Thomas Pratt (Maryland politician)

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Thomas George Pratt
Thomas Pratt, Brady photo portrait, circa 1848-1860, sitting.jpg
United States Senator
from Maryland
In office
January 12, 1850 – March 4, 1857
Preceded by David Stewart
Succeeded by Anthony Kennedy
27th Governor of Maryland
In office
January 6, 1845 – January 3, 1848
Preceded by Francis Thomas
Succeeded by Philip F. Thomas
Personal details
Born (1804-02-18)February 18, 1804
Georgetown, Maryland, US
Died November 9, 1869(1869-11-09) (aged 65)
Baltimore, Maryland, US
Political party Whig, Democrat
Spouse(s) Adelaide MacKubin Kent
Alma mater Georgetown University
Profession Politician, Lawyer

Thomas George Pratt (February 18, 1804 – November 9, 1869) was a lawyer and politician from Annapolis, Maryland. He was the 27th Governor of Maryland from 1845 to 1848 and a U.S. Senator from 1850 to 1857.

Early life and career[edit]

Pratt was born in Georgetown, Maryland (now a part of Washington, D.C.), completed preparatory studies, and attended Georgetown University. He is believed to have attended the College of New Jersey (now Princeton University) at some point, but this has yet to be proven. He studied law, was admitted to the bar, and commenced practice in Upper Marlboro, Maryland in 1823. Pratt married and had five children with Adeline MacKubin Kent, daughter of Maryland governor Joseph Kent, on 1 Sept., 1835.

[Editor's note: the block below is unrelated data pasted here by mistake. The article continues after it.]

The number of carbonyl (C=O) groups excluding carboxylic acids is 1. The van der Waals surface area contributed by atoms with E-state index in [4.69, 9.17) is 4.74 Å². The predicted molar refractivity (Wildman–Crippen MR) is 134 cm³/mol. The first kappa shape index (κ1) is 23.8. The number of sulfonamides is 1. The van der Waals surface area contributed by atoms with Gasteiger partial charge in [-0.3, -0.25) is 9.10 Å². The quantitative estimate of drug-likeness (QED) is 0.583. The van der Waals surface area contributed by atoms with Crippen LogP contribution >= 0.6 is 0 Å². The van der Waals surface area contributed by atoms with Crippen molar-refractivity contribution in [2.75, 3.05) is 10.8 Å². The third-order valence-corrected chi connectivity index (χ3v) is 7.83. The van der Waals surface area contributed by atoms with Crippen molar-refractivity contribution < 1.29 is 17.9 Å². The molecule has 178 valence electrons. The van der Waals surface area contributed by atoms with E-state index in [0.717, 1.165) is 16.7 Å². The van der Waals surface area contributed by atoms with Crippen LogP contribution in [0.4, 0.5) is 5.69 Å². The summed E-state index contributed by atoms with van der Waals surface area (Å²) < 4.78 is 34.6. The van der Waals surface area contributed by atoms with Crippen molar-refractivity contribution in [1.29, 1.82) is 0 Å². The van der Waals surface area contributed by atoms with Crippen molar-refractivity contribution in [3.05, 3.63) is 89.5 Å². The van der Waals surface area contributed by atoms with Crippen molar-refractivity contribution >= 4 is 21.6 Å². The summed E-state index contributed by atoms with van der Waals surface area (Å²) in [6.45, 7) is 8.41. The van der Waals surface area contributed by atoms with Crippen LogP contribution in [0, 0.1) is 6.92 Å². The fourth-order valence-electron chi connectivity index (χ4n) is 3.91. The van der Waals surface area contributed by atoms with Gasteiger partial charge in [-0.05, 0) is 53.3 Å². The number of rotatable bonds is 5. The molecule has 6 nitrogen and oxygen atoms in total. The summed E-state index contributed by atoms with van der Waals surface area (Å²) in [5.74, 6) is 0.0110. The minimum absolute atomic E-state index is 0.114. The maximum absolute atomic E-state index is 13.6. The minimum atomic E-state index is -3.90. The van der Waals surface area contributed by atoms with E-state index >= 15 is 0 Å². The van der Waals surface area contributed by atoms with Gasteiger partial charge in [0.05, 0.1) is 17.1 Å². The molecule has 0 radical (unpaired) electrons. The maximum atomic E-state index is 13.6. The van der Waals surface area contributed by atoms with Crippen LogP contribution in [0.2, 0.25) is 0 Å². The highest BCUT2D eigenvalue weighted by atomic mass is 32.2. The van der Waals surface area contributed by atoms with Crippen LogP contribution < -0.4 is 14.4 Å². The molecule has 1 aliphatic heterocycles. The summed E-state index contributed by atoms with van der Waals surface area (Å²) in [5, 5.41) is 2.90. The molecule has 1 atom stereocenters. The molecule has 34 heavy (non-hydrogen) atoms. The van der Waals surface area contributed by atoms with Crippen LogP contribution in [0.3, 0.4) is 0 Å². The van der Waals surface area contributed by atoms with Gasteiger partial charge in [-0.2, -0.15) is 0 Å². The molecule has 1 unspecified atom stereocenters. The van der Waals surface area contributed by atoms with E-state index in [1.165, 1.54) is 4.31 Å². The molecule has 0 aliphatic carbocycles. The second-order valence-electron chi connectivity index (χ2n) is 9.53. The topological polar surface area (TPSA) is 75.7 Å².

Pratt served as a member of the Maryland House of Delegates from 1832 to 1835, and as a presidential elector on the Whig ticket for William Henry Harrison in 1836. He was appointed president of the Governor's Council in 1836, serving until the position was abolished the following year. Pratt was elected a member of the Maryland State Senate, the first directly-elected senator from Prince George's County, Maryland, and served from 1838 to 1843. In 1844, Pratt was nominated as a candidate for governor representing the Whig party. He campaigned with the promise of resolving the serious state debt, and defeated his opponent, James Carroll, by a margin of a mere 548 votes.